65: Voices of Angels

65: Voices of Angels

From Chicken Soup for the Soul: Miracles Happen

Voices of Angels

Music is well said to be the speech of angels.

~Thomas Carlyle

“Thanks,” Dad said, as he took the chocolate milkshake I bought for him on my way to the hospital. He smiled. “I’m really glad you’re here.”

I was visiting him at St. Mary’s Hospital in Florida after his hip surgery. The operation was successful but he looked frail and his strength seemed to be waning.

“I have a complaint,” he said. “Would you mind finding out where that music is coming from and ask the person to turn the radio down?”

“I don’t hear any music, Dad.”

“Well, I do. Someone in another room must be hard of hearing and has the volume up too high. Tell him to turn it down. It’s too loud.”

“Okay,” I said. “I’ll check it out.”

I walked down the corridor and listened outside all the patients’ rooms. There was no music coming from any of them and the hallway was silent, too.

“No one has a radio on anywhere in this area,” I reported, when I returned to his room.

I sat on his bed and put my head next to his to see if I could hear the music from his vantage point.

“I don’t hear a thing, Dad.”

Excited now, he said, “Listen! It’s playing right now! Don’t you hear it?” Pointing toward the window near his bed, he said, “It’s coming from there.”

I heard nothing. When he saw the blank look on my face, he became agitated. “I’m not making this up.”

“What’s the music like, Dad?”

“It’s a chorus humming the same tunes over and over again. Peaceful, calm tunes. Only it’s softer now than it was a few minutes ago.”

Still, I heard nothing.

I called the nurse on duty and she checked every room on the floor.

“No one is playing a radio or a TV,” she reported back to us. “I’d better call your father’s doctor.”

“Could he be hearing things as a result of the anesthesia?” I asked the doctor.

“That’s unlikely,” he answered.

“Well then, do you think the pin inserted in his hip is picking up a radio station?”

The doctor didn’t think that was likely either. He said that in either case Dad would hear different songs, an assortment of melodies, not just the same music over and over again. If it weren’t for the fact that my father was lucid and articulate in every other respect, the doctor said he’d think Dad was hallucinating. He told me Dad’s body had undergone trauma and he seemed weaker than he should at this point in his recovery. However, if he was hallucinating, that wasn’t good and they would keep a close eye on him.

“I told them the music stopped,” Dad told me the next day, his voice weaker than before. “I don’t want everyone hovering over me and thinking I’m out of my mind. I heard them talking and I don’t need a psychiatrist or sedatives, which they’d give me if they thought I was still hearing the music. So, I assured them the music stopped.”

“Has it really?”

Hesitating, he answered me. “No, but you won’t tell, will you?”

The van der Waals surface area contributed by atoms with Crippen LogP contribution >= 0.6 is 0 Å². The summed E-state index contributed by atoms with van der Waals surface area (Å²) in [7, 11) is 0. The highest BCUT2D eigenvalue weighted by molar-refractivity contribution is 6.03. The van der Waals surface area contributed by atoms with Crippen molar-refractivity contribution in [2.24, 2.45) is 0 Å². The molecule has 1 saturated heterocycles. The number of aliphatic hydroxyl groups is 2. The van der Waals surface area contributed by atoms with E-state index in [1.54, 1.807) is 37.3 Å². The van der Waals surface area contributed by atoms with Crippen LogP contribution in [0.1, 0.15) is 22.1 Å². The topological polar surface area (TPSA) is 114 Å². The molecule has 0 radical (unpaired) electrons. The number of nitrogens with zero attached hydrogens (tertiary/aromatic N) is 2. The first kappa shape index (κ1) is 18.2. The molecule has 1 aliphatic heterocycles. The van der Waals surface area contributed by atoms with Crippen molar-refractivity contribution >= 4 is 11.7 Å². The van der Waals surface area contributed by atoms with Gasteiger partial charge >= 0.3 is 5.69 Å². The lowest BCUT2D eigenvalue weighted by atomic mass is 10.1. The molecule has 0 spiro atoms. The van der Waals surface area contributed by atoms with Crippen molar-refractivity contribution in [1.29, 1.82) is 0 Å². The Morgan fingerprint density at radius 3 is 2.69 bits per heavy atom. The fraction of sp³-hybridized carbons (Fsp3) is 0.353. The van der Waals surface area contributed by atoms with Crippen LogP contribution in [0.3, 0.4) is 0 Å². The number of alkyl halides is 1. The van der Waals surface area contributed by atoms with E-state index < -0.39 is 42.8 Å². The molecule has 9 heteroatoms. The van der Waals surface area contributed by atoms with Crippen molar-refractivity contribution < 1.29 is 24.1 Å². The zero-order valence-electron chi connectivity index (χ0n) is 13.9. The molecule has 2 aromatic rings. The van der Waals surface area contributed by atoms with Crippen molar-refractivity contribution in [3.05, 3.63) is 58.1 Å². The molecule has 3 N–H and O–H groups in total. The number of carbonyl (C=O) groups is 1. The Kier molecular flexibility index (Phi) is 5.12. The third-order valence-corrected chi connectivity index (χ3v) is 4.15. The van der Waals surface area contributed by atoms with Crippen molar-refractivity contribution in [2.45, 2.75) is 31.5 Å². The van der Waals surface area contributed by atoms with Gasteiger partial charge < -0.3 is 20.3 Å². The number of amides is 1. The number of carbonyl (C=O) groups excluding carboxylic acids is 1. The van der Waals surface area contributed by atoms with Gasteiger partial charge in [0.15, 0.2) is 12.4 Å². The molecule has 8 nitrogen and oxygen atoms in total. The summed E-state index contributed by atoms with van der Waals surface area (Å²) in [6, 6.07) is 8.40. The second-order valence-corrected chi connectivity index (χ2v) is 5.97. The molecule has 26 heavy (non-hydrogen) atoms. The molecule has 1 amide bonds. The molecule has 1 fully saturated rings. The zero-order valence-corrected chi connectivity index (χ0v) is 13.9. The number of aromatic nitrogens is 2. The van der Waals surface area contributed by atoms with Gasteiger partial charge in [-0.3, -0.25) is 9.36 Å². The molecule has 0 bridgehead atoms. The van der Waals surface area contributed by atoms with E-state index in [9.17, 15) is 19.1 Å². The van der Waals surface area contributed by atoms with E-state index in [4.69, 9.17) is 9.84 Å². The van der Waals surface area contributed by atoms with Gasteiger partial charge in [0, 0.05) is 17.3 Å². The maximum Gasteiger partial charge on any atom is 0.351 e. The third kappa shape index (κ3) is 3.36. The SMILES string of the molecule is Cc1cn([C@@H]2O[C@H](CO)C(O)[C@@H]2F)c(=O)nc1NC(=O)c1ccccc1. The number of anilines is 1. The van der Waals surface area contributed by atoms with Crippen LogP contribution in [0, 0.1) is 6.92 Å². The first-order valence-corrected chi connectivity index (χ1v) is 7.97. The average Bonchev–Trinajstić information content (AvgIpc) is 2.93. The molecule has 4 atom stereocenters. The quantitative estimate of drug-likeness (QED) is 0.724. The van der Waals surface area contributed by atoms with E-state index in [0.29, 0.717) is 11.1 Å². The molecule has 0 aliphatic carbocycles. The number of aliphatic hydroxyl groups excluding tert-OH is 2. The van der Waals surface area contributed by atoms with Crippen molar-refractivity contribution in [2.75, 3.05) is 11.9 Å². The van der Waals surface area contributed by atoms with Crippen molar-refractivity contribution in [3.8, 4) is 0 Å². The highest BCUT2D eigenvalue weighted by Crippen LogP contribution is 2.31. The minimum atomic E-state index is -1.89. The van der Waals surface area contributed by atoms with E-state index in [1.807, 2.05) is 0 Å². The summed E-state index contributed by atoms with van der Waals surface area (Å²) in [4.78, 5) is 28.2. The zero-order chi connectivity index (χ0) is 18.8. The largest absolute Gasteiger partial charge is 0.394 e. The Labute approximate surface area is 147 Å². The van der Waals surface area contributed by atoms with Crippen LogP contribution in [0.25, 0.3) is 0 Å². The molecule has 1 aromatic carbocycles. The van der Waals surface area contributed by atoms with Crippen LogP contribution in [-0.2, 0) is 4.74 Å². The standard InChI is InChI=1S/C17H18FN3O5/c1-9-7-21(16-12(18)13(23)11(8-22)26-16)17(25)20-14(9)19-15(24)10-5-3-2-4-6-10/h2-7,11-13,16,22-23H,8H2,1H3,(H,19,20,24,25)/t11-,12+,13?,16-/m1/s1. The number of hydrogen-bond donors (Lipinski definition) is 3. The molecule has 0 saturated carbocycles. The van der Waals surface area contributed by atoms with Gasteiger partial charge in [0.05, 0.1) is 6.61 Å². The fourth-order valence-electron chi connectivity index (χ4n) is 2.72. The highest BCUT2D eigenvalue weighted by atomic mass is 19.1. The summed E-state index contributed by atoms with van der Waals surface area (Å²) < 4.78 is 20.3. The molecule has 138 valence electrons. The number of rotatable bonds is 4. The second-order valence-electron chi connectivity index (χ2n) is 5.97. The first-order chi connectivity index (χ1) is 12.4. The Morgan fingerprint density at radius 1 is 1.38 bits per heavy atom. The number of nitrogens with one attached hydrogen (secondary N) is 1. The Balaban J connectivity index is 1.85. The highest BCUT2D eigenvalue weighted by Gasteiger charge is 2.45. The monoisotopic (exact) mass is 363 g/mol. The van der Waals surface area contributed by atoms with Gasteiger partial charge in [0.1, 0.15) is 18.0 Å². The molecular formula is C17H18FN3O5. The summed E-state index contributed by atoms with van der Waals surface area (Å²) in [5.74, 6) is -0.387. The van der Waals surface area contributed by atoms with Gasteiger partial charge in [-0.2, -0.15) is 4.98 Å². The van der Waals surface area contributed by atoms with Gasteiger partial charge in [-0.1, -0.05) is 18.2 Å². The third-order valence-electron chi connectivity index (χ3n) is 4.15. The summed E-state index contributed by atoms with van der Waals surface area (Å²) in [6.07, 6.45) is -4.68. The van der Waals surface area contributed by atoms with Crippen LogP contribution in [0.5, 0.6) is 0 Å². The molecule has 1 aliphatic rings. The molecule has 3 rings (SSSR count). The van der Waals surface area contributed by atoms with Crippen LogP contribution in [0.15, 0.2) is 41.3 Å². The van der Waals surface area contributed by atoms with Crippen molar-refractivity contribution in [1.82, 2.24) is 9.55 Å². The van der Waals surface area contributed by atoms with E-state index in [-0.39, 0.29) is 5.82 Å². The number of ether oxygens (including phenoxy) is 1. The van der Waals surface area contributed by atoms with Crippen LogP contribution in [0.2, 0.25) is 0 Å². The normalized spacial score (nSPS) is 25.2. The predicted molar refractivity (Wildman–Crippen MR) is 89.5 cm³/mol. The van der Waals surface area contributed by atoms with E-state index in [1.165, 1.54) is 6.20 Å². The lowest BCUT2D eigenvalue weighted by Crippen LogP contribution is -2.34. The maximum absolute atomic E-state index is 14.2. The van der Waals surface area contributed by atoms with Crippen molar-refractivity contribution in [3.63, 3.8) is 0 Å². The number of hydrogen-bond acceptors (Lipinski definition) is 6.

I looked at my father, a normally energetic eighty-eight-year-old who loved life and only wanted to get better. It was obvious, though, he was losing strength daily.

I took his hand. “It’ll be our secret. So, what exactly does the music sound like, Dad?”

He grinned. “Well, like I said, there’s no variety. Just the same music repeating itself. I’ll try to hum what it sounds like.”

He set his face in concentration.

“Hmmm…. hmmm…” he hummed. “I can’t seem to grasp the melodies. They’re just beyond my reach. And I really enjoy listening to them.”

“You do?”

“Oh, yes. They’re very peaceful, like unformed words murmured by a chorus of angels—such beautiful chanting.”

Each day when I came to visit, I asked, “Any new songs today, Dad?” And even though he seemed to get weaker, he’d laugh and we’d joke about what we’d come to call “our angel voices.”

I knew that Dad heard them and he understood that I knew. It was our secret.

Several days later when I walked into Dad’s room, I stared in disbelief. He was animated and sitting up in bed. He gave me a strong hug.

“The music is gone,” he said. “It stopped, with no warning. It didn’t gradually fade away. It just stopped.”

“I’m sorry, Dad.”

“That’s okay. It wasn’t so good hearing things that no one else could hear. But it was nice while it lasted.”

The nurses told me everyone was surprised by my father’s sudden improvement. They would watch him carefully for another day or two and then he could go to rehab.

Many weeks later, the surgery and subsequent rehab had drained Dad of his sudden spurt of energy. His health was failing and I brought him to my home in Massachusetts with round-the-clock nursing care.

One evening he motioned to me to sit near him on his bed.

“Open the window for me.”

“Open it? You’re always so cold and it’s freezing out.”

“That doesn’t matter. I feel hot. And besides, I think I’ll hear the music better with the window open.”

My heart flipped. “Music? Is it what I think it is?”

“Uh huh. Remember those angel voices I heard in the hospital? I hear them again. You know, our secret.”

My heart was heavy as I opened the window.

Dad’s spirit and health deteriorated quickly and he died two days later, the cold air streaming into his room along with the soothing voices of angels sent to chant a melodic welcome to heaven.

~Linda J. Cooper

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